We all have those magical inventions in books that we just wish would come true (hello, invisibility cloak, I’m still waiting for you). And anyone who read Northern Lights 20 years ago and says they didn’t spend hours pretending to have an alethiometer is just plain lying. In Northern Lights (The Golden Compass for my friends across the Atlantic), Lyra just has to look at a series of images, each of which have a whole range of possible meanings, and she can instantly decipher a whole sentence. Amazing. But hang on—we all totally do that every day now. That’s right—we’ve been walking around with our very own alethiometers tucked in our back pockets and we never even noticed.
Just like Lyra, we’re on autopilot. We know at first glance if 😘 in one particular context means “Thank you” or “I love you” or if it’s pure passive aggression. We don’t need to be told whether 🙊 means “My lips are sealed” or “I shouldn’t have said that” or “OMG”. And we know at once if 🍆 is an aubergine, or something a little more risque…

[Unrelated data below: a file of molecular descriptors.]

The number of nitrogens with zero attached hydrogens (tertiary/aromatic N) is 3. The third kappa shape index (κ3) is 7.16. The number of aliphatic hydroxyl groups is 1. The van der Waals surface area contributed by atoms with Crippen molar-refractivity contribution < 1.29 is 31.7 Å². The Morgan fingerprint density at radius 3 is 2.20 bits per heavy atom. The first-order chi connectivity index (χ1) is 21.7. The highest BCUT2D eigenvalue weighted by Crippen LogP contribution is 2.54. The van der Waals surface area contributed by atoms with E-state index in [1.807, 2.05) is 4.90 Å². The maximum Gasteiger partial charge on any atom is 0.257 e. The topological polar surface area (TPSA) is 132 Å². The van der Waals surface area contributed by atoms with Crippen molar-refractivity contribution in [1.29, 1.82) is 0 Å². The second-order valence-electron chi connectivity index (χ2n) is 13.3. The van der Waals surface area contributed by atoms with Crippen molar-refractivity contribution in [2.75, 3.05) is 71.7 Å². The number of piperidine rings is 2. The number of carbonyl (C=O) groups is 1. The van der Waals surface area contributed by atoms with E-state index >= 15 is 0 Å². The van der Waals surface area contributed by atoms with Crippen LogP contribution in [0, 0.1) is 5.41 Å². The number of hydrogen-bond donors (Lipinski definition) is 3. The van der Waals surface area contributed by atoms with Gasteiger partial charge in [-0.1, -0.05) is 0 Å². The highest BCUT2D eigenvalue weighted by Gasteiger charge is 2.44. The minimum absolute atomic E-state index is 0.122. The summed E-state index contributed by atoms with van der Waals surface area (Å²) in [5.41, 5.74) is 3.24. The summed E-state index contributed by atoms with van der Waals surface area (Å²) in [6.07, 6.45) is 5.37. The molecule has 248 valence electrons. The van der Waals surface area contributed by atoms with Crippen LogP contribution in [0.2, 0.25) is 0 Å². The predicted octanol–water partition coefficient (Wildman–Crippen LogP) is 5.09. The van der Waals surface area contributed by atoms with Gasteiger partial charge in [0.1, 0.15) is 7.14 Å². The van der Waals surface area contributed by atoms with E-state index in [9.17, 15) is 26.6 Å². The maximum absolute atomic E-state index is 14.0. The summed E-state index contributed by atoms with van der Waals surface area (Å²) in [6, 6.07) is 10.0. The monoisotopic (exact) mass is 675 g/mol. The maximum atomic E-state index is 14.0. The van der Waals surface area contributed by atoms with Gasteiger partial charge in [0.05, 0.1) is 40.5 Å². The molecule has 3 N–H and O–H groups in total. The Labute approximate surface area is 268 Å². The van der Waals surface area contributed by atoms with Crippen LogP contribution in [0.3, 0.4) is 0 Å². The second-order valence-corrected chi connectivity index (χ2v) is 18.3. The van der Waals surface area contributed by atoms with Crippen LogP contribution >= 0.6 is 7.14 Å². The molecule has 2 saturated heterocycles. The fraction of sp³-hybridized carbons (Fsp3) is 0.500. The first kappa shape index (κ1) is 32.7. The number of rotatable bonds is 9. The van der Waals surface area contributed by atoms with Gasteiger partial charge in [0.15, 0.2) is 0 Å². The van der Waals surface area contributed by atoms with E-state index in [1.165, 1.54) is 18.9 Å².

We’re so good at it, that we can send texts like this: 👗💄👠👢💁 (I can help you choose an outfit), or this: 🙅☕️ (that’s not my cup of tea), or this: 🚫😥🍼💦(don’t cry over spilled milk).
We can even tell each other what song we’re listening to: 🍎🍏👖👢🐩 (Low by Flo Rida), or what film we’re watching: 🕐🎸📡🏣💏🏠👴 👵🚙📼🐶🔥🔫🔥👦💤👧😍📼💡🏣😡👊🏃💩🚗😗😳😡👊💑🎷🎸📩🚙🏫⚡️🔥🔫📩🏠👫💏🚙 (Back to the Future).
In Northern Lights, Lyra is the only person alive who can read the alethiometer so easily, and yet in 2015 we can all do the exact same thing. Sound the alarm, did we all get cleverer in the last two decades?
The conclusion is: magical inventions can come true. And if we’ve got alethiometers now, it’s only a matter of time before we get flying broomsticks. 😀😀😀😀😀
Do you think Philip Pullman knew about emojis before we did? Check out my other thoughts on books.
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